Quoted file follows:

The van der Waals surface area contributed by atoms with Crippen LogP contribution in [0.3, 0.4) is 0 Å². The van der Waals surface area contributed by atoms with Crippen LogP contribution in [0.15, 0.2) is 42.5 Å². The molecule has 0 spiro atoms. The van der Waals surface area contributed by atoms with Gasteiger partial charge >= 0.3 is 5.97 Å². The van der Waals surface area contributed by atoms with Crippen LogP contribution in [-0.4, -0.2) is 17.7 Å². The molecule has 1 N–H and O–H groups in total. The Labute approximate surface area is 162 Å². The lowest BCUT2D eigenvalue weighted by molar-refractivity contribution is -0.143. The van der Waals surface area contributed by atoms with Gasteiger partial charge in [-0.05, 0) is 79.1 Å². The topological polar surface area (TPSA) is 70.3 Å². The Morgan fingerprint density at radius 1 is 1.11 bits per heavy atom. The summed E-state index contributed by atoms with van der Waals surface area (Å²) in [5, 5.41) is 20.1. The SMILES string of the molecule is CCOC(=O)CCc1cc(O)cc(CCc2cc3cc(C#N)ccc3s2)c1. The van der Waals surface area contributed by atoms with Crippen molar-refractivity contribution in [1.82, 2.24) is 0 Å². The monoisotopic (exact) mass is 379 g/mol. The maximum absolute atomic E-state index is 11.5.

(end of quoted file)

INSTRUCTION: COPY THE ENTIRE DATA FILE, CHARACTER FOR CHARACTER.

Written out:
The van der Waals surface area contributed by atoms with Crippen LogP contribution in [0.3, 0.4) is 0 Å². The van der Waals surface area contributed by atoms with Crippen LogP contribution in [0.15, 0.2) is 42.5 Å². The molecule has 0 spiro atoms. The van der Waals surface area contributed by atoms with Gasteiger partial charge >= 0.3 is 5.97 Å². The van der Waals surface area contributed by atoms with Crippen LogP contribution in [-0.4, -0.2) is 17.7 Å². The molecule has 1 N–H and O–H groups in total. The Labute approximate surface area is 162 Å². The lowest BCUT2D eigenvalue weighted by molar-refractivity contribution is -0.143. The van der Waals surface area contributed by atoms with Gasteiger partial charge in [-0.05, 0) is 79.1 Å². The topological polar surface area (TPSA) is 70.3 Å². The Morgan fingerprint density at radius 1 is 1.11 bits per heavy atom. The summed E-state index contributed by atoms with van der Waals surface area (Å²) in [5, 5.41) is 20.1. The SMILES string of the molecule is CCOC(=O)CCc1cc(O)cc(CCc2cc3cc(C#N)ccc3s2)c1. The van der Waals surface area contributed by atoms with Crippen molar-refractivity contribution in [1.82, 2.24) is 0 Å². The monoisotopic (exact) mass is 379 g/mol. The maximum absolute atomic E-state index is 11.5.